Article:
I came to America in 1971; it was the era of Nixon and Vietnam. There was such economic and political turmoil. Jobs were scarce. Lots of my friends (fellow Bengali immigrants) were doing odd jobs. The majority of them were in New York. I began my American life in Connecticut, staying with a distant relative. With his help, I went to Government Employment office. They told me that an engineering company was looking for a design draftsman. They arranged an interview for the following day. This would be my first job interview in America! I went to my interview--very nervous of course! The company had never heard the name Jadavpur University before! After they interviewed me, they asked me to draft something for them. It was an "engineering audition." I felt--as I feel now--an appreciation for how they gave me the opportunity to prove myself. After they looked at my drawings, they offered me the job on the spot! I began working there on the second week of February in 1971. I was hired without  recommendations or references. It was not based on where I went to school or who my family was. They were basing my hiring entirely on my merit, and this was very refreshing to me and a reflection of an American ideal. I got the job within three weeks of landing in America. I was so lucky! It was a profound defining moment in my life.
Of course, there were many defining moments: buying my first car in March of 1971, a new Datsun 510, which cost me $2,100, gave me a complete sense of freedom. My wife Gouri arrived in April of 1974, four months after we got married in Kolkata. It was a turning point, experiencing the sense that there was someone in my life now who was my own, someone that I could talk to about anything and everything without any hesitation. My daughter arrived in March of 1981, an unbelievable feeling and a new sense of purpose. I became an American citizen in 1983. In 2000, I lost my wife, two weeks short of our twenty-seventh anniversary. My early retirement in 2003 gave me complete freedom, and I celebrated by traveling immediately to Britain, France and Italy.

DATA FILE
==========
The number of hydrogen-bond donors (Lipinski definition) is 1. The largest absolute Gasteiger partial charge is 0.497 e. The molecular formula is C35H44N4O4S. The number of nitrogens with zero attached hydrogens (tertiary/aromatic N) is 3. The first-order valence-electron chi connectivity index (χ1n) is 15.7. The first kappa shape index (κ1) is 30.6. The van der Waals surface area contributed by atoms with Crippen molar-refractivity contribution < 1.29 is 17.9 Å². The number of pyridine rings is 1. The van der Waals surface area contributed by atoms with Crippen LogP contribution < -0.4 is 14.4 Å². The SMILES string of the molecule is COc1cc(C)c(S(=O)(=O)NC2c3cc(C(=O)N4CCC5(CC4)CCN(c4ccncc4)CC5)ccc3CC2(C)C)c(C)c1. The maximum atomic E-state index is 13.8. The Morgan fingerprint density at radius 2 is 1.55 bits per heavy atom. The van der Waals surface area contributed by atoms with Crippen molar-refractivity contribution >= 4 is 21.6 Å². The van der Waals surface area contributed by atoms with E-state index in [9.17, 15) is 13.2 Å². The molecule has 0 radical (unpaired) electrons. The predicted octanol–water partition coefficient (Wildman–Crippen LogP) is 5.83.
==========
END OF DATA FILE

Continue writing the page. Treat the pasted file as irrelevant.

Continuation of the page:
What keeps you busy nowadays:
I worked for the same company for thirty-one years. After retiring, my passions and interests really had a chance to grow and develop. I spend a lot of time each day listening to different types of music (right now I'm doing my own research into the different folk music styles of India--I find it totally fascinating! This information is not easy to find. Besides our Bengali folk music, which is very rich and vibrant, I have found Assamese folk music to be very interesting, colorful, energetic, and melodically beautiful. I think Bhupen Hazarica made a great contribution to this particular genre). I have also developed a beloved collection of DVDs and I watch lots of films both old and new. I read The New York Times, The Washington Post, and Time magazine and occasionally I like to read Bengali books as well. I enjoy traveling (I traveled through northwestern America, western Canada, and Alaska last year, and am planning a month-long journey through England, Scotland, and Ireland next month).
I also give my time to Ananda Mandir. Because I am available during the day, I can do a lot of official work which is difficult to do in the evening or at night. I think it is my obligation and duty to contribute my time and money to the cause of serving my community. Every community of Americans (Italian, Polish, Hungerain, Jews, etc.) does this. I think each of us has an obligation to our future generations.     
Things that you like, and the other ones that you hate:
I like to help people, particularly sick and lonely people. I always feel good if I can make someone happy. I like "adda" and enjoy the company of people who have a good sense of humor.
I do not like people who lie. I always try to avoid egocentric people, though I do feel pity towards them.
Advice for young alums:
I think it's generally best to avoid doling out a lot of advice! There is an interesting saying by G.K. Chesterton: "I owe my success to having listened respectfully to the very best advice, and then going away and doing the exact opposite."